Within a decade Marconi’s company had built powerful transmitters on both sides of the Atlantic and was responsible for nearly all of the communication between ship and land, even establishing a nightly news service for Captains to relay to their passengers.
It was a Marconi wireless telegram that alerted the British police to the likelihood that the notorious murderer Dr Crippen was heading for Quebec aboard the Canadian Pacific Liner SS Montrose, allowing detectives to board a faster ship and arrest him on his arrival on 31st July 1910.
It was the first time wireless communication had ever been used to catch a killer. Marconi’s wireless telegram station also received news of the sinking of the Titanic in April 1912, allowing messages to be relayed to other ships in the area and saving countless lives in the process.
As hard as it is to imagine now, it is quite possible that, without Marconi’s technology, all lives would have been lost and the sinking of the Titanic may, today, remain a mystery as nobody would ever have known why she failed to arrive in New York. In the same way that had the equipment been developed a little sooner then the fate of the Mary Celeste would not be a mystery.
Ironically, the inventor himself had been offered free passage aboard the Titanic’s maiden voyage but had instead chosen to travel three days earlier on another ship. Back in the Marconi Station an employee called David Sarnoff was co-ordinating the rescue efforts and listing the names of the known survivors.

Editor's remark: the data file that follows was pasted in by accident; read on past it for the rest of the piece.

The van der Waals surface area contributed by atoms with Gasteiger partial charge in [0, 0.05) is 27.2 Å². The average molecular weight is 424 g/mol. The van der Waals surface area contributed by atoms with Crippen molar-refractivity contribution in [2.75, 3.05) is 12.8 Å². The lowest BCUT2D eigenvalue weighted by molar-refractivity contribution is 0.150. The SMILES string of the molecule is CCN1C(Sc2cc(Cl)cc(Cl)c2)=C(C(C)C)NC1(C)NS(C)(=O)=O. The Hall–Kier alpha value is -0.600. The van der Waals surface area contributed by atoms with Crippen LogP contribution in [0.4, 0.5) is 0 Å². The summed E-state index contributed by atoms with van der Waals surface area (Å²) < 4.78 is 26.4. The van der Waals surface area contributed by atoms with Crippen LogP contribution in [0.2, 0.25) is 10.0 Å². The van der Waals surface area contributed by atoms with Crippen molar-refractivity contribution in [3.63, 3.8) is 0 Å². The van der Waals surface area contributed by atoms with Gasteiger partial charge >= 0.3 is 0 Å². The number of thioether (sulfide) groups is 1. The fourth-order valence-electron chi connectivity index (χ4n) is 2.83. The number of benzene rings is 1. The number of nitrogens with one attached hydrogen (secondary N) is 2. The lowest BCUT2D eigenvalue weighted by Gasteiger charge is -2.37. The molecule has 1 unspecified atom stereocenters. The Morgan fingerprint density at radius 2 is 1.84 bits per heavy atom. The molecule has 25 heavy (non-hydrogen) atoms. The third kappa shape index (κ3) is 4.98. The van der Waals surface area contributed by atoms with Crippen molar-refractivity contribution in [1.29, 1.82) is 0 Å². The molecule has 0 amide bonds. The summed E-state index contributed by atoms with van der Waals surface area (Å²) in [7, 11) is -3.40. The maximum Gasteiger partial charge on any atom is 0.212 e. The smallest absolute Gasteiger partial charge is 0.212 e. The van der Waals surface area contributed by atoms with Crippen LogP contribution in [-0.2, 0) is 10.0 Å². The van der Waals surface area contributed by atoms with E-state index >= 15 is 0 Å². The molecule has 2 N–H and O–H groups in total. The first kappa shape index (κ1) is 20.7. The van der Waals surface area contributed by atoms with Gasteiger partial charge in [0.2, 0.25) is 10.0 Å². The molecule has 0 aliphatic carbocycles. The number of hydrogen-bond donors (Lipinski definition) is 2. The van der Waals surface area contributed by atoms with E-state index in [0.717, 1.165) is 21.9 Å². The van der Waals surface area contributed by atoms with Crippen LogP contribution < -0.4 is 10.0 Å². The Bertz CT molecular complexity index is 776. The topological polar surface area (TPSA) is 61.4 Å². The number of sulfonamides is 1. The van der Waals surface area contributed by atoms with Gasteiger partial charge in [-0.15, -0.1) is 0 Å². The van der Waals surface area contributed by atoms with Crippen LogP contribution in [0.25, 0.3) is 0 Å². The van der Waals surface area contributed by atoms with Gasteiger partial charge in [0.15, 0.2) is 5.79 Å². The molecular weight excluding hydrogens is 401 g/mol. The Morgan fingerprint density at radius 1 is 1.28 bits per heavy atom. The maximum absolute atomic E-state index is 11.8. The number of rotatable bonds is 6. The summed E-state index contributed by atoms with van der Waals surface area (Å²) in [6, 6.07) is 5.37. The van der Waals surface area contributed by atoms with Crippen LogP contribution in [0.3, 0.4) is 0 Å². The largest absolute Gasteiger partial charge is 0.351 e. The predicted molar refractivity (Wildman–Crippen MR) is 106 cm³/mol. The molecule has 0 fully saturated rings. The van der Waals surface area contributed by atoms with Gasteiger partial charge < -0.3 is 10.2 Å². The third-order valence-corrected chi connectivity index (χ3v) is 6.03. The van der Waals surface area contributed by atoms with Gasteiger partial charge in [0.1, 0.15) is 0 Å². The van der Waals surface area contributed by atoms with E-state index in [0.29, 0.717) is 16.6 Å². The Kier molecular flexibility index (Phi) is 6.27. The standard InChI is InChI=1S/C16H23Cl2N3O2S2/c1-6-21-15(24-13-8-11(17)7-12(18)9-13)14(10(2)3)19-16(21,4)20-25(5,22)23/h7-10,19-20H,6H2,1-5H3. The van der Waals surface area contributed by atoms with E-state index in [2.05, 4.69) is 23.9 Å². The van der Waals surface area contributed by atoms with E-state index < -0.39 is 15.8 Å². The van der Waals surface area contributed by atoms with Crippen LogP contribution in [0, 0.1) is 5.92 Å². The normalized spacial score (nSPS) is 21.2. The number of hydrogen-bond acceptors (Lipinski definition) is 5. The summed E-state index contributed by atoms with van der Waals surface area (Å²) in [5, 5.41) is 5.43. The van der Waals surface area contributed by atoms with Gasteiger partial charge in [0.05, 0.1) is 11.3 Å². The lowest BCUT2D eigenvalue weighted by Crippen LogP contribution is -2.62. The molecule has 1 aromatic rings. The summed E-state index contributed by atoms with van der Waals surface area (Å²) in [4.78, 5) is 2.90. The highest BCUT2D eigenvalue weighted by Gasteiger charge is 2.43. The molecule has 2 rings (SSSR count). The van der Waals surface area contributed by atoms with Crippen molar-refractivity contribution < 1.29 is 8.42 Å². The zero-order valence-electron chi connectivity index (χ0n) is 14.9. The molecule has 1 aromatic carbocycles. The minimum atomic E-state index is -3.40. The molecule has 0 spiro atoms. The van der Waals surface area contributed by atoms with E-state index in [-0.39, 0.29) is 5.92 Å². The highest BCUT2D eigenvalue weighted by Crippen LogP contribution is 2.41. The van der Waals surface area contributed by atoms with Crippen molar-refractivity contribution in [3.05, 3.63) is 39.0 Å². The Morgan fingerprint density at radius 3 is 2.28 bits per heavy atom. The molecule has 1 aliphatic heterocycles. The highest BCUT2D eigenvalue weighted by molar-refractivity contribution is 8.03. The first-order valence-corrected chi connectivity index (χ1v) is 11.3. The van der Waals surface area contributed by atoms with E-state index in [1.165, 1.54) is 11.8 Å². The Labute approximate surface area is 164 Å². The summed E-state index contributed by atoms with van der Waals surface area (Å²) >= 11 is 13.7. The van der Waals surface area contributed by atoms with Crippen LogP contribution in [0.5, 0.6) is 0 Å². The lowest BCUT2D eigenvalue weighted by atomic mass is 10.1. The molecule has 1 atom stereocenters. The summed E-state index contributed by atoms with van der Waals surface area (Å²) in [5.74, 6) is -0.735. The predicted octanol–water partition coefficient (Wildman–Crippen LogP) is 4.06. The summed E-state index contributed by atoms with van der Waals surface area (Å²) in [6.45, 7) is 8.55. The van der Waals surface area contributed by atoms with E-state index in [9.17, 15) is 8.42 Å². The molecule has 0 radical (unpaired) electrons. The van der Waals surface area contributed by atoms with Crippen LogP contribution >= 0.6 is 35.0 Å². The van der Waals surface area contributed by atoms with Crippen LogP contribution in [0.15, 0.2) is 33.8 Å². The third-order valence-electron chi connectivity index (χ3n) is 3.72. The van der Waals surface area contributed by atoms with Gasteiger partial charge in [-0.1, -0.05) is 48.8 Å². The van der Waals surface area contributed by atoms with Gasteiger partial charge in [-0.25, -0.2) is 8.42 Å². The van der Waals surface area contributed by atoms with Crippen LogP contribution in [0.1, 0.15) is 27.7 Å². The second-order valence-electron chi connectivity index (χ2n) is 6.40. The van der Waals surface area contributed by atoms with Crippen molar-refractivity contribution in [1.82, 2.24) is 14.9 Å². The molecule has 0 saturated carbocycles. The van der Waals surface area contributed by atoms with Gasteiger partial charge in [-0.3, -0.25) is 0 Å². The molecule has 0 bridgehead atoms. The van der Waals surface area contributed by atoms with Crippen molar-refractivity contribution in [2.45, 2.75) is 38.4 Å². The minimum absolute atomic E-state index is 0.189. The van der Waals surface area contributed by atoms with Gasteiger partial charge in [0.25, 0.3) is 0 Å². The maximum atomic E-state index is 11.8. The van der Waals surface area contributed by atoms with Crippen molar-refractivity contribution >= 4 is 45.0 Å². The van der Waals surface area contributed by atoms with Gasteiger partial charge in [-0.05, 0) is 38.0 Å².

Apparently he alone manned the station for seventy-two hours without a break, or so he claimed, but this was not how Sarnoff would secure his place in wireless radio history. Sarnoff has an even better story than that.
For it was David Sarnoff, an ambitious Marconi employee, who realised there was a much greater potential for the use of wireless radio waves than simple point to point communication. The telephone had already been providing that service since 1892, albeit with the use of wires that limited its reach.
Sarnoff, on the other hand, recognized that the same message could be picked up by multiple receivers, if they were all using the same radio wave frequency. If he could have one listener, he reasoned, then why not one hundred, or one million, or even ten million, for exactly the same cost to the broadcasting company?
But he had to be cautious as in 1913 an inventor called Lee de Forest (1873 – 1961) who worked at the Federal Telegraph Company was being sued by the United States Federal Attorney, on behalf of shareholders who felt they had been defrauded by his own plans to develop wireless radio.
The Prosecuting Attorney is recorded claiming that, ‘Lee de Forest has said in many newspapers and over his signature that it would be possible to transmit the human voice across the Atlantic before many years. Based on these absurd and deliberately misleading statements, the misguided public has been persuaded to purchase stock in his company.’